“Yours will be bigger?”
“Yes,” Brunel stated confidently. “If I know Stephenson, he will be using locomotive engines. We’re using something much more powerful.”
“What in the blazes are you- No William, steamship engines! By the Crown of Britannia, what do I keep you around for?” William had no answer for that.
Back in the present day, Isambard Kingdom Brunel gave the rope hanging from his cordoned-off work area a strong pull. “Behold!” he roared, as the curtains dropped off from around his greatest work yet. The crowd gasped in awe.
“Good heavens!” a nobleman declared, his monocle falling to the ground. His wife fainted in her seat next to him.
In the front row, a commoner leaned in to the man next to him. “It looks like a big ol’ toilet, innit?” And indeed it was- standing at over 300 meters tall and made of steel reinforced concrete, this was in fact the largest and most powerful toilet ever built.
Thick black smoke poured from smokestacks in the boiler column behind the toilet. Having been burning all day, the steam pressure was finally sufficient to drive the engines. Massive steam pistons turned, driving pumps that filled the toilet’s enormous tank. With each back and forth motion of each engine’s individual pistons, a puff of saturated steam was emitted, letting out a discernible chuff. The crowd stood, in stunned disbelief, unable to believe what they were seeing.
“As you can see,” Brunel began, “around the entire edge of the toilet bowl is a catwalk.” He motioned towards the rim of the bowl as he spoke. “Stalls are placed at regular intervals so that you may do your business in private- yes that’s right, you- this toilet is open to the public.”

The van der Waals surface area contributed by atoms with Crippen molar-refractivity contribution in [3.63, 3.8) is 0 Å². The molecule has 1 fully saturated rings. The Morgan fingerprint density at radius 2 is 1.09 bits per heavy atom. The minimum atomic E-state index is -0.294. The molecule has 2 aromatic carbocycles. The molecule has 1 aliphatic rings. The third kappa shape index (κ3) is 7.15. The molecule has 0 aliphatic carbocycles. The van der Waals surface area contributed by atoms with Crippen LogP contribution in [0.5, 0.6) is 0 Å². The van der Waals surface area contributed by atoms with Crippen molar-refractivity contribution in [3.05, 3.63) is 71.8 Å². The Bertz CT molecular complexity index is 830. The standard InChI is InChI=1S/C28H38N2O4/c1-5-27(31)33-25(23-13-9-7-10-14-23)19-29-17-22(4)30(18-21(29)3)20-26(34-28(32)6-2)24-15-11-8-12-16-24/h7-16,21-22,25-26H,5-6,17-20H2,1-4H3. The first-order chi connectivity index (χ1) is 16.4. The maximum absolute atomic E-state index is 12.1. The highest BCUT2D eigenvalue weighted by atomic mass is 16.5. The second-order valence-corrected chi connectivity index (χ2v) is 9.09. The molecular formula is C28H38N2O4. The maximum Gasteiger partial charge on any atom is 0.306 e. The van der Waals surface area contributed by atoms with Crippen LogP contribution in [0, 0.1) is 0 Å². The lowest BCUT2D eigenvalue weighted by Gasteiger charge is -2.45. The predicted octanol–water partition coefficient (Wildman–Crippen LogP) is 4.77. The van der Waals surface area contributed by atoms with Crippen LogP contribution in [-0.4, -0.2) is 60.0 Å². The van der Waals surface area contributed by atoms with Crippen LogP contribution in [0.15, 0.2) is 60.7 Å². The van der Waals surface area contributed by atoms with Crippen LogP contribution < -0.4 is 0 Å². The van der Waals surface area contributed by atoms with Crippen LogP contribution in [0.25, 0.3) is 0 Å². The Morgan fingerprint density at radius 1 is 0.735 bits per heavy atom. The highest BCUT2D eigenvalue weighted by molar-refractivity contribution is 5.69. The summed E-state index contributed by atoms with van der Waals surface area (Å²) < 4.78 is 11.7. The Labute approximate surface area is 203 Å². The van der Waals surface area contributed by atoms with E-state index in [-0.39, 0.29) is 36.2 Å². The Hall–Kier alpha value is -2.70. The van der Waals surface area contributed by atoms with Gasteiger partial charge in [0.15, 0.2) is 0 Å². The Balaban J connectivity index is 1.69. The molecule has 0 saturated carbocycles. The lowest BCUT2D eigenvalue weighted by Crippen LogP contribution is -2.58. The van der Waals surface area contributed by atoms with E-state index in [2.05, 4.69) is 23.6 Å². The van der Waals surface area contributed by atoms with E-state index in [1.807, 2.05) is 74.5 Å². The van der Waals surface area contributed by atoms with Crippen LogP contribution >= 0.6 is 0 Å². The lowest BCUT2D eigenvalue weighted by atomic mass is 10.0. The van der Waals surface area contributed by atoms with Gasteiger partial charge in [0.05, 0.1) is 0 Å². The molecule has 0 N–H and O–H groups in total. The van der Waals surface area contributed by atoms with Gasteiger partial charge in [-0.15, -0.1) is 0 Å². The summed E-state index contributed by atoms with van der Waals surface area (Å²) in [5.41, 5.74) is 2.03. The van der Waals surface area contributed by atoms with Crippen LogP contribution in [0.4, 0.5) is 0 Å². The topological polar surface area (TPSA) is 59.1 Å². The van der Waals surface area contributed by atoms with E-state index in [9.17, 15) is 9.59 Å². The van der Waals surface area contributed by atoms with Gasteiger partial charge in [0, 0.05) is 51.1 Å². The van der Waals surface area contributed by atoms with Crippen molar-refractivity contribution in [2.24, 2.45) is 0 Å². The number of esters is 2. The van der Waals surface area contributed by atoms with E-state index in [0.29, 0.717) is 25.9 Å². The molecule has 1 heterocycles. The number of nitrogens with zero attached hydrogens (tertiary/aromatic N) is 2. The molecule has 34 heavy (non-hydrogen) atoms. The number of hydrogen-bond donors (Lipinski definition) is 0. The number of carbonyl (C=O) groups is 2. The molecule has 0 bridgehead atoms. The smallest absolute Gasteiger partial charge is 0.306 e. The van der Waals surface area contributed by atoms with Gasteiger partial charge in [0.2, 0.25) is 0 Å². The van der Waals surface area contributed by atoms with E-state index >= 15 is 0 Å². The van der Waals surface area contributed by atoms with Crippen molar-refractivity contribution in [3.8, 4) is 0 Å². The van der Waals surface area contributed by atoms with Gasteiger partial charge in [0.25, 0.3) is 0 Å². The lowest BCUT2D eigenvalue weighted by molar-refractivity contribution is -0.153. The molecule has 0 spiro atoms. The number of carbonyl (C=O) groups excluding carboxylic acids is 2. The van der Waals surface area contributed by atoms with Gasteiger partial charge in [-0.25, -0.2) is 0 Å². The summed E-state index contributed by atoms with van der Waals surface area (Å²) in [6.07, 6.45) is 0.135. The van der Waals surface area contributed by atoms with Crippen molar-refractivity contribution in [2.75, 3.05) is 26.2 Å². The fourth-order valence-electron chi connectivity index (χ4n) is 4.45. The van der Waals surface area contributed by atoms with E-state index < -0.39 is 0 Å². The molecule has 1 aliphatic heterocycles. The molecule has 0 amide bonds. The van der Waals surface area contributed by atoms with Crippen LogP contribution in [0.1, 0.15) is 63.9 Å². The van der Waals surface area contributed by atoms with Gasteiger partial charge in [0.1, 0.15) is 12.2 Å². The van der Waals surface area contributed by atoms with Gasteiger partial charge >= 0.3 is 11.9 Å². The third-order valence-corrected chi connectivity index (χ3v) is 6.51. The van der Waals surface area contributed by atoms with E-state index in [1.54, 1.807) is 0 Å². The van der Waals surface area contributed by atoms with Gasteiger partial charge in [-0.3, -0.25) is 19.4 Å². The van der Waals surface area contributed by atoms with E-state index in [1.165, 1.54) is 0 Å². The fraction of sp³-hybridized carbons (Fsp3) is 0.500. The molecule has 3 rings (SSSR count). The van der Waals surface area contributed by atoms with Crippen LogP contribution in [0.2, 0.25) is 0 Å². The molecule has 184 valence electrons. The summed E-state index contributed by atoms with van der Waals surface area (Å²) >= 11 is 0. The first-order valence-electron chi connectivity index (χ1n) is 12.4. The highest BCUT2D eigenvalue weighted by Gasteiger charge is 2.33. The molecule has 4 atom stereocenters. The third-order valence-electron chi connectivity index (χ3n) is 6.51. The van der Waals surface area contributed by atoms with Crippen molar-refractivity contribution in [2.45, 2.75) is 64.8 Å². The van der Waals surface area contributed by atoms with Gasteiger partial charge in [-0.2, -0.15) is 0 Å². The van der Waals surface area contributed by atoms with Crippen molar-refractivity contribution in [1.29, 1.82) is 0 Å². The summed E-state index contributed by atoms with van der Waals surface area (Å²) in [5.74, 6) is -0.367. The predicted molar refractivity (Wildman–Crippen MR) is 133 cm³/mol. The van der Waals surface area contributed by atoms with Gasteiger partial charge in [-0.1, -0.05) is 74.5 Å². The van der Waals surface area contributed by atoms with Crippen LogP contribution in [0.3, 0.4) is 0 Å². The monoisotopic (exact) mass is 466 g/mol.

Up in the grandstand, the Archbishop of Canterbury approached the Queen’s seat. He took a knee before her. “Your Majesty, I do hate to be so forthcoming as to make a request, but… please! This is as absurd as it is obscene, you must do something!” Queen Victoria considered the request, then stood up.
“Give us a demonstration!” That was not what the Archbishop had in mind.
More than happy to oblige, Brunel signaled a worker atop the toilet’s tank. He waved in acknowledgement and turned a wheel, opening the valve that operated the flushing mechanism. As the massive valve opened, thousands of gallons of water poured into the bowl. A mighty roar of rushing water echoed throughout London as the bowl filled, and then it reached critical mass- now the toilet would drain, directly into the harbor.
Had he been more careful or less shortsighted, Isambard Kingdom Brunel would have realized his fatal error here. So massive and powerful was this toilet that each flush introduced enough water into the harbor in a short enough amount of time that the effect is as if the tide came in multiple times, and all at once. As the water in the harbor rose, anchored boats and ships crashed against their docks. Workers fled as the waters then rose above the docks, climbing higher still until even those ashore were not safe. Harbor water flooded in through the sewers and began bursting up through manholes. Spectators in the standing area now began to flee, and those in the grandstand watched in horror as the ever-rising tide drew near. The streets ran like rivers, and even London’s brave meat salesmen abandoned their wares as they sought refuge. As the tide came out, boxes of tea, fruit stands, and many racks of top hats awaiting purchase were washed out into the harbor.
Brunel himself was shocked- he didn’t expect this result. He had been too preoccupied with the magnificence of his creation to ever consider a consequence like this. He surveyed the wreckage, and then gazed towards the grandstand. He could see Queen Victoria still there, looking greatly irritated. He could feel his heart pounding in his chest. He reached up and removed his hat, holding it before him. He opened his mouth to apologize, but before he could, the Queen stood and issued an order, backed by the full authority of the Crown.
“Off with his head!”